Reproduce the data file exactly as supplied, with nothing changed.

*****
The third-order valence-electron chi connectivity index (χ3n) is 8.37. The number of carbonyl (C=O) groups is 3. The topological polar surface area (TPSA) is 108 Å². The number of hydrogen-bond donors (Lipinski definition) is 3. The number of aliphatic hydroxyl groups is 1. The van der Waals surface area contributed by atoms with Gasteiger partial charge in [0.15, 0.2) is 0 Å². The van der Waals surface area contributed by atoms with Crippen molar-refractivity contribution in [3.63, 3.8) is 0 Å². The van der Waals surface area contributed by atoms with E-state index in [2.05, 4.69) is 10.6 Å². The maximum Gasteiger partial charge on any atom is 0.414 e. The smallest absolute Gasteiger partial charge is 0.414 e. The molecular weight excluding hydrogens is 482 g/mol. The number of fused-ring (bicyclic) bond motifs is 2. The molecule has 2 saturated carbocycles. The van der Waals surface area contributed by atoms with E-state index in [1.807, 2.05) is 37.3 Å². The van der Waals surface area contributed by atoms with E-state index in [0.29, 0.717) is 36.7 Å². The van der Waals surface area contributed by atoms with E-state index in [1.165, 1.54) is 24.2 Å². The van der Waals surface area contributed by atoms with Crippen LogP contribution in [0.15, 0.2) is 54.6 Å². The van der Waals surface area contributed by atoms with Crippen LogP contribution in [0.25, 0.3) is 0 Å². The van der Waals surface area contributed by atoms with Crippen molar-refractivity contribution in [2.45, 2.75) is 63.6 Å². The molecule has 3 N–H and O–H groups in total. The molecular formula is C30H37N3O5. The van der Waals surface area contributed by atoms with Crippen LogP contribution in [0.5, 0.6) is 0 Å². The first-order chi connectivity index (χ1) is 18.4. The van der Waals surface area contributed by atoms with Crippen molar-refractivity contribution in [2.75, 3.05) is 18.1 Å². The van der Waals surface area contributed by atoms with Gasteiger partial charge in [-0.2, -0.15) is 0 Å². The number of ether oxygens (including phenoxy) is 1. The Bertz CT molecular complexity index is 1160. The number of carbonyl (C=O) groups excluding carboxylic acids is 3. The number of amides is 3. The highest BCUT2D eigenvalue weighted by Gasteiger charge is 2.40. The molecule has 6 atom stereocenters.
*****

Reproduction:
The third-order valence-electron chi connectivity index (χ3n) is 8.37. The number of carbonyl (C=O) groups is 3. The topological polar surface area (TPSA) is 108 Å². The number of hydrogen-bond donors (Lipinski definition) is 3. The number of aliphatic hydroxyl groups is 1. The van der Waals surface area contributed by atoms with Gasteiger partial charge in [0.15, 0.2) is 0 Å². The van der Waals surface area contributed by atoms with Crippen molar-refractivity contribution in [3.63, 3.8) is 0 Å². The van der Waals surface area contributed by atoms with E-state index in [2.05, 4.69) is 10.6 Å². The maximum Gasteiger partial charge on any atom is 0.414 e. The smallest absolute Gasteiger partial charge is 0.414 e. The molecular weight excluding hydrogens is 482 g/mol. The number of fused-ring (bicyclic) bond motifs is 2. The molecule has 2 saturated carbocycles. The van der Waals surface area contributed by atoms with E-state index in [1.807, 2.05) is 37.3 Å². The van der Waals surface area contributed by atoms with E-state index in [0.29, 0.717) is 36.7 Å². The van der Waals surface area contributed by atoms with E-state index in [1.165, 1.54) is 24.2 Å². The van der Waals surface area contributed by atoms with Crippen LogP contribution in [0.15, 0.2) is 54.6 Å². The van der Waals surface area contributed by atoms with Crippen LogP contribution in [0.25, 0.3) is 0 Å². The van der Waals surface area contributed by atoms with Crippen molar-refractivity contribution in [2.45, 2.75) is 63.6 Å². The molecule has 3 N–H and O–H groups in total. The molecular formula is C30H37N3O5. The van der Waals surface area contributed by atoms with Crippen LogP contribution in [0.5, 0.6) is 0 Å². The first-order chi connectivity index (χ1) is 18.4. The van der Waals surface area contributed by atoms with Crippen molar-refractivity contribution in [2.75, 3.05) is 18.1 Å². The van der Waals surface area contributed by atoms with Gasteiger partial charge in [-0.2, -0.15) is 0 Å². The number of ether oxygens (including phenoxy) is 1. The Bertz CT molecular complexity index is 1160. The number of carbonyl (C=O) groups excluding carboxylic acids is 3. The number of amides is 3. The highest BCUT2D eigenvalue weighted by Gasteiger charge is 2.40. The molecule has 6 atom stereocenters.